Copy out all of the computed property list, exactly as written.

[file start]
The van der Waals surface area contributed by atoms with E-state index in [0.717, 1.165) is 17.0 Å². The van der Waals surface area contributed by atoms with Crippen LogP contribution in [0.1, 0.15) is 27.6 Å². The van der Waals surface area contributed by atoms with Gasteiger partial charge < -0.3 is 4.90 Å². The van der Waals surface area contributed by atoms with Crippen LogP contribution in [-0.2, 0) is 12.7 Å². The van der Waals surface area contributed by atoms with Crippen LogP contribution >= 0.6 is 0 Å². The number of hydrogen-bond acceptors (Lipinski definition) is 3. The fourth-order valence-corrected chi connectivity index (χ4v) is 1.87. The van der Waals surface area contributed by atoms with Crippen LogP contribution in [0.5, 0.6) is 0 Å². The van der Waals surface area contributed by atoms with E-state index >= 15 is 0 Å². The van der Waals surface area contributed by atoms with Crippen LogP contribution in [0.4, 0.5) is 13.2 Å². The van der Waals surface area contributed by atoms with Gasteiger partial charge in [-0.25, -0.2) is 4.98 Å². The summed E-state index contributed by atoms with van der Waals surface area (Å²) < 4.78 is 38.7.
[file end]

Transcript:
The van der Waals surface area contributed by atoms with E-state index in [0.717, 1.165) is 17.0 Å². The van der Waals surface area contributed by atoms with Crippen LogP contribution in [0.1, 0.15) is 27.6 Å². The van der Waals surface area contributed by atoms with Gasteiger partial charge < -0.3 is 4.90 Å². The van der Waals surface area contributed by atoms with Crippen LogP contribution in [-0.2, 0) is 12.7 Å². The van der Waals surface area contributed by atoms with Crippen LogP contribution >= 0.6 is 0 Å². The number of hydrogen-bond acceptors (Lipinski definition) is 3. The fourth-order valence-corrected chi connectivity index (χ4v) is 1.87. The van der Waals surface area contributed by atoms with Crippen LogP contribution in [0.5, 0.6) is 0 Å². The van der Waals surface area contributed by atoms with E-state index >= 15 is 0 Å². The van der Waals surface area contributed by atoms with Crippen LogP contribution in [0.4, 0.5) is 13.2 Å². The van der Waals surface area contributed by atoms with Gasteiger partial charge in [-0.25, -0.2) is 4.98 Å². The summed E-state index contributed by atoms with van der Waals surface area (Å²) < 4.78 is 38.7.